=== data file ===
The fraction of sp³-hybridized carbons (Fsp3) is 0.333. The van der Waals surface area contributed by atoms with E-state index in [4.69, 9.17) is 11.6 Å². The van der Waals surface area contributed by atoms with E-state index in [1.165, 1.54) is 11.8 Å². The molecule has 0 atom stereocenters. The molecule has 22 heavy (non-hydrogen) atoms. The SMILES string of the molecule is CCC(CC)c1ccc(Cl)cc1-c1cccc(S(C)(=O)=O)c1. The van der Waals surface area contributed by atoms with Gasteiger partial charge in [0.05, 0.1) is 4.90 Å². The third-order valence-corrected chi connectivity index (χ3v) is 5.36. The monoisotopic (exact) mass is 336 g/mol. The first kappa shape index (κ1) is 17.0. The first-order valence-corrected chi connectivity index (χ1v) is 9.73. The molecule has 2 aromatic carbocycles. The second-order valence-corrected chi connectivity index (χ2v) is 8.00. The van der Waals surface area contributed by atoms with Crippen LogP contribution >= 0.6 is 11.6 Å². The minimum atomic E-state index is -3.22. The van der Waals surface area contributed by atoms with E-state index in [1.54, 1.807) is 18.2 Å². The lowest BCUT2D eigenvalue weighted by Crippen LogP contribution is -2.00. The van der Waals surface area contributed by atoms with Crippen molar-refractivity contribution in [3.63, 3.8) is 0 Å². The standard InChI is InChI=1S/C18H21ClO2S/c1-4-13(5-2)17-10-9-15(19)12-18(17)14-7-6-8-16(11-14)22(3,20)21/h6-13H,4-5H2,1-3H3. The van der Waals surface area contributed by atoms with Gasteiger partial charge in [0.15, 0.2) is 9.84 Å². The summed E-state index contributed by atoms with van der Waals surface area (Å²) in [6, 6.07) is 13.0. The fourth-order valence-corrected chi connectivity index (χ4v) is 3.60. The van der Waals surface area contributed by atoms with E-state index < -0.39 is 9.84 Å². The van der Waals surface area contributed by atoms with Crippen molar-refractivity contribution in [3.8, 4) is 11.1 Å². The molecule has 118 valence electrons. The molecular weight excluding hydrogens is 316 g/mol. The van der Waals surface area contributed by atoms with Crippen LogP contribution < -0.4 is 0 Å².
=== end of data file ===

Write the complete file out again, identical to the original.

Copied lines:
The fraction of sp³-hybridized carbons (Fsp3) is 0.333. The van der Waals surface area contributed by atoms with E-state index in [4.69, 9.17) is 11.6 Å². The van der Waals surface area contributed by atoms with E-state index in [1.165, 1.54) is 11.8 Å². The molecule has 0 atom stereocenters. The molecule has 22 heavy (non-hydrogen) atoms. The SMILES string of the molecule is CCC(CC)c1ccc(Cl)cc1-c1cccc(S(C)(=O)=O)c1. The van der Waals surface area contributed by atoms with Gasteiger partial charge in [0.05, 0.1) is 4.90 Å². The third-order valence-corrected chi connectivity index (χ3v) is 5.36. The monoisotopic (exact) mass is 336 g/mol. The first kappa shape index (κ1) is 17.0. The first-order valence-corrected chi connectivity index (χ1v) is 9.73. The molecule has 2 aromatic carbocycles. The second-order valence-corrected chi connectivity index (χ2v) is 8.00. The van der Waals surface area contributed by atoms with Crippen LogP contribution >= 0.6 is 11.6 Å². The minimum atomic E-state index is -3.22. The van der Waals surface area contributed by atoms with E-state index in [1.54, 1.807) is 18.2 Å². The lowest BCUT2D eigenvalue weighted by Crippen LogP contribution is -2.00. The van der Waals surface area contributed by atoms with Crippen molar-refractivity contribution in [3.63, 3.8) is 0 Å². The standard InChI is InChI=1S/C18H21ClO2S/c1-4-13(5-2)17-10-9-15(19)12-18(17)14-7-6-8-16(11-14)22(3,20)21/h6-13H,4-5H2,1-3H3. The van der Waals surface area contributed by atoms with Gasteiger partial charge in [0.15, 0.2) is 9.84 Å². The summed E-state index contributed by atoms with van der Waals surface area (Å²) in [6, 6.07) is 13.0. The fourth-order valence-corrected chi connectivity index (χ4v) is 3.60. The van der Waals surface area contributed by atoms with E-state index < -0.39 is 9.84 Å². The van der Waals surface area contributed by atoms with Crippen molar-refractivity contribution in [3.8, 4) is 11.1 Å². The molecule has 118 valence electrons. The molecular weight excluding hydrogens is 316 g/mol. The van der Waals surface area contributed by atoms with Crippen LogP contribution < -0.4 is 0 Å².